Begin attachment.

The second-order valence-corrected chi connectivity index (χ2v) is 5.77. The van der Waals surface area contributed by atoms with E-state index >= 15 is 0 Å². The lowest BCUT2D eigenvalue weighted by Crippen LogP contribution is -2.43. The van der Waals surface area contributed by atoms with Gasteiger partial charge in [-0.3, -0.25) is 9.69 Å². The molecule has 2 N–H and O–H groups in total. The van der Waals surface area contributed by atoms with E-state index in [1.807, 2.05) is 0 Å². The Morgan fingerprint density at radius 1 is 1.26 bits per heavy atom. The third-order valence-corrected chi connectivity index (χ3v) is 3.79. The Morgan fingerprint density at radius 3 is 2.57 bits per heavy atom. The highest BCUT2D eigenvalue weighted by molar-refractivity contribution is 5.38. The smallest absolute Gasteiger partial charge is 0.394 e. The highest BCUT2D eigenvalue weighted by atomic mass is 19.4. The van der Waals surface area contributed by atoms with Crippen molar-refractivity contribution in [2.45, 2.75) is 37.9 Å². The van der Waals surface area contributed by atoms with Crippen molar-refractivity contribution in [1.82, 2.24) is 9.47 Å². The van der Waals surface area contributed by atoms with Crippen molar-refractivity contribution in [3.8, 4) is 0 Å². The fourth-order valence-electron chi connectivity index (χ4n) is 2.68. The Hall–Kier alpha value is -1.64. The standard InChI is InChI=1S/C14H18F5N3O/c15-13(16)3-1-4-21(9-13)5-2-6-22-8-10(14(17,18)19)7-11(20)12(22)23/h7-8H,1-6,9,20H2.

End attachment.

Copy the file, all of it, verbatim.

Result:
The second-order valence-corrected chi connectivity index (χ2v) is 5.77. The van der Waals surface area contributed by atoms with E-state index >= 15 is 0 Å². The lowest BCUT2D eigenvalue weighted by Crippen LogP contribution is -2.43. The van der Waals surface area contributed by atoms with Gasteiger partial charge in [-0.3, -0.25) is 9.69 Å². The molecule has 2 N–H and O–H groups in total. The van der Waals surface area contributed by atoms with E-state index in [1.807, 2.05) is 0 Å². The Morgan fingerprint density at radius 1 is 1.26 bits per heavy atom. The third-order valence-corrected chi connectivity index (χ3v) is 3.79. The Morgan fingerprint density at radius 3 is 2.57 bits per heavy atom. The highest BCUT2D eigenvalue weighted by molar-refractivity contribution is 5.38. The smallest absolute Gasteiger partial charge is 0.394 e. The highest BCUT2D eigenvalue weighted by atomic mass is 19.4. The van der Waals surface area contributed by atoms with Crippen molar-refractivity contribution in [2.45, 2.75) is 37.9 Å². The van der Waals surface area contributed by atoms with Crippen molar-refractivity contribution in [1.82, 2.24) is 9.47 Å². The van der Waals surface area contributed by atoms with Crippen molar-refractivity contribution in [3.8, 4) is 0 Å². The fourth-order valence-electron chi connectivity index (χ4n) is 2.68. The Hall–Kier alpha value is -1.64. The standard InChI is InChI=1S/C14H18F5N3O/c15-13(16)3-1-4-21(9-13)5-2-6-22-8-10(14(17,18)19)7-11(20)12(22)23/h7-8H,1-6,9,20H2.